This article was written by Elizabeth Poulson, MPRB Naturalist at North Mississippi Regional Park
Have you seen any large, low-flying birds over your neighborhood lately? Often times a solitary bird, but sometimes seen in pairs? Recently, the naturalists at North Mississippi Regional Park have been receiving quite few questions about Great Blue Herons. Have they been seen in the park yet this spring? Do they stay all winter? Will they nest in the park again? So many great questions!
The short answer to a few of these inquiries is, yes, herons have frequently been seen flying over the park in recent weeks. Though there can be some Great Blue Herons that stay year-round in Minnesota, it’s likely that most are returning from down south now that the ice on the Mississippi River is gone and fishing will be much easier. As for nesting in the park again, unfortunately that is unlikely anytime soon. The herons flying over the park are probably on their way to their new nesting site, or rookery, just a couple miles downriver.
Until about eight years ago, North Mississippi Regional Park hosted a large colony of Great Blue Herons at what was known as Heron Island. This island is situated just north of the Camden Bridge, and offered a protected environment where the herons could raise their young. Nests are built out of sticks at the tops of tall and mature trees. Building the nests up high provides great protection away from ground predators such as raccoons, which will eat heron eggs and young. The proximity of the island to the riverbank also made it a great viewing spot to catch a glimpse of a day in the life of a Great Blue Heron.
Heron Island was first colonized in 2003 and grew to about 75 nests in 2009. By 2011, that number had grown to almost 180 nests. In May of 2011, the heron rookery was sadly destroyed in the tornado that hit North Minneapolis hard and took out many mature trees. Though the nesting site was decimated, many of the surviving herons have since joined up with sandpipers and peregrine falcons on an island just down river from the old rookery near Marshall Terrace Park or moved to the rookery farther up river at the Coon Rapids Dam.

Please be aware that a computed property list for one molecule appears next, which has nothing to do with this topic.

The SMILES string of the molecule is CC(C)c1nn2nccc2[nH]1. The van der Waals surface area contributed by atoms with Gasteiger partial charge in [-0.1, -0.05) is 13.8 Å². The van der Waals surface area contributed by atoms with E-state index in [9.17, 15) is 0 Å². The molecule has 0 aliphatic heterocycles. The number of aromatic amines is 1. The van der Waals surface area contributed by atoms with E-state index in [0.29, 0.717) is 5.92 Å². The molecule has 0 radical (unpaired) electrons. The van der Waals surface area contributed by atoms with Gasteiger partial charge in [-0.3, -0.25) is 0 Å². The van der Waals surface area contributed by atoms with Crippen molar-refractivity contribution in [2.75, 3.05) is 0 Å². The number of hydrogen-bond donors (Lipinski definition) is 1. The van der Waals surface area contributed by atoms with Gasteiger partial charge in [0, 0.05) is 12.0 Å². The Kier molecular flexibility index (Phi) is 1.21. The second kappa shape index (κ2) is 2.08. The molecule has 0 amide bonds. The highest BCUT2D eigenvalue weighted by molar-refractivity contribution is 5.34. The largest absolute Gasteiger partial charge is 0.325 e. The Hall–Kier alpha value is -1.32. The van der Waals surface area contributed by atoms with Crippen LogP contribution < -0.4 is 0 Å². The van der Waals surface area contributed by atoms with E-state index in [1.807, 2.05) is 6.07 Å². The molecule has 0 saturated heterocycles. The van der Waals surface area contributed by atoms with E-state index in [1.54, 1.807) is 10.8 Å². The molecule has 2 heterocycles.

The fact that this new rookery was established so quickly after the previous one was destroyed is a testament to the resilience of these stately birds to changes in their environment. Historically, Great Blue Herons were victims of unrestricted hunting early in the 20th Century and the effects of harmful pollutants like DDT a few decades later. However, today with greater awareness about conservation and legal protection, they are amongst the most common wading birds in North America. They have become a symbol of species recovery as well as clean water and healthy ecosystems due to their need for clear water in which to hunt.
As with many wildlife species, the Great Blue Heron inhabits a dynamic, ever-changing and human-dominated environment. Their dependence on wetlands, lakes, rivers and relatively isolated nesting sites makes them vulnerable to disturbances. Habitat loss and impacts such as increased traffic, motorboats, wetland dredging, water pollutants and other causes of reduced water quality are the largest threats to nesting colonies.
To learn about Great Blue Herons and their changing environment, or about the old and new rookeries, visit us at North Mississippi Regional Park. Check out a pair of binoculars for free from the front desk to look for herons flying overhead. Try out a bird watching hike with a naturalist the first Saturday each month to find out about the birds in our area. The park also offers free naturalist programs on a range of topic for families and adults each weekend; stop by and find your nature niche. If you have young children, then try out our Nature Nuts playgroup for kids (under age six) with an adult to explore the outdoors while learning about seasons, plants and animals. Summer camp registration is open—sign kids ages 6-12 up for nature day camps to explore, get messy and learn by doing!
May Public Programs –Free for all ages unless otherwise noted!
May 4—Spring Migration Bird Watching, from 8:30-10 a.m. Look for summertime birds or others that are just passing through.
May 11—Signs of Spring Hike, from 1-2 p.m. Explore the park to look for quick changing signs of spring.
May 16—Homeschool Day: Reptile or Amphibian, from 1-3 p.m. Compare and contrast the difference between reptiles and amphibians. Registration $5, for ages 5-13.
May 18—Nature Art: Fairy Gardens, 1:30-3 p.m. Add a touch of whimsy to your world by crafting a living work of art! Registration $10.
May 25—Outdoors: Fantastic Fish, 2-3:30 p.m. Dive into the world of Minnesota’s native fish, learning about river and lake habitats.
Find registration for these programs and more at minneapolisparks.org or call 612-370-4844 for more details. Do you have a question about nature in your own backyard? Then send it our way by emailing firstname.lastname@example.org and it could appear in a future article. Like us on Facebook to stay in the loop about what is happening at your park.